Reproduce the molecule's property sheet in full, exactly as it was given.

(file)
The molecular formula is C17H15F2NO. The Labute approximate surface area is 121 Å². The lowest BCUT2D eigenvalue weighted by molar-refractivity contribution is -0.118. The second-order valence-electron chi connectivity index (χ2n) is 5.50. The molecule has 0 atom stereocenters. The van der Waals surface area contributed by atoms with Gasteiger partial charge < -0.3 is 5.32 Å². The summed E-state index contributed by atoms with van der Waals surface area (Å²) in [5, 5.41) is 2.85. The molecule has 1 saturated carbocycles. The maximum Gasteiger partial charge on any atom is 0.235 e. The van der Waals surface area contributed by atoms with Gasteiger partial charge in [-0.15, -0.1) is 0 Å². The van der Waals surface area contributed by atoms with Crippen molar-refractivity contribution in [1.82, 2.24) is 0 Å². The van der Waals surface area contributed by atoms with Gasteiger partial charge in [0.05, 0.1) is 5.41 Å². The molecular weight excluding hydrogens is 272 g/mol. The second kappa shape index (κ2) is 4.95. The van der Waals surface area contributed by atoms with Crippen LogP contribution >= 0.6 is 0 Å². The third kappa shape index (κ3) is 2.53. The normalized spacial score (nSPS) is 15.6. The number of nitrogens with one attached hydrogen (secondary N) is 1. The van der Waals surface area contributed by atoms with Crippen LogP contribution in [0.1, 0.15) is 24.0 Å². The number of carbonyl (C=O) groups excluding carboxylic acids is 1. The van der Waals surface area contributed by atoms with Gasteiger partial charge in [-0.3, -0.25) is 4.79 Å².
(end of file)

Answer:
The molecular formula is C17H15F2NO. The Labute approximate surface area is 121 Å². The lowest BCUT2D eigenvalue weighted by molar-refractivity contribution is -0.118. The second-order valence-electron chi connectivity index (χ2n) is 5.50. The molecule has 0 atom stereocenters. The van der Waals surface area contributed by atoms with Gasteiger partial charge < -0.3 is 5.32 Å². The summed E-state index contributed by atoms with van der Waals surface area (Å²) in [5, 5.41) is 2.85. The molecule has 1 saturated carbocycles. The maximum Gasteiger partial charge on any atom is 0.235 e. The van der Waals surface area contributed by atoms with Gasteiger partial charge in [-0.15, -0.1) is 0 Å². The van der Waals surface area contributed by atoms with Crippen molar-refractivity contribution in [1.82, 2.24) is 0 Å². The van der Waals surface area contributed by atoms with Gasteiger partial charge in [0.05, 0.1) is 5.41 Å². The molecular weight excluding hydrogens is 272 g/mol. The second kappa shape index (κ2) is 4.95. The van der Waals surface area contributed by atoms with Crippen LogP contribution >= 0.6 is 0 Å². The third kappa shape index (κ3) is 2.53. The normalized spacial score (nSPS) is 15.6. The number of nitrogens with one attached hydrogen (secondary N) is 1. The van der Waals surface area contributed by atoms with Crippen LogP contribution in [0.1, 0.15) is 24.0 Å². The number of carbonyl (C=O) groups excluding carboxylic acids is 1. The van der Waals surface area contributed by atoms with Gasteiger partial charge in [-0.3, -0.25) is 4.79 Å².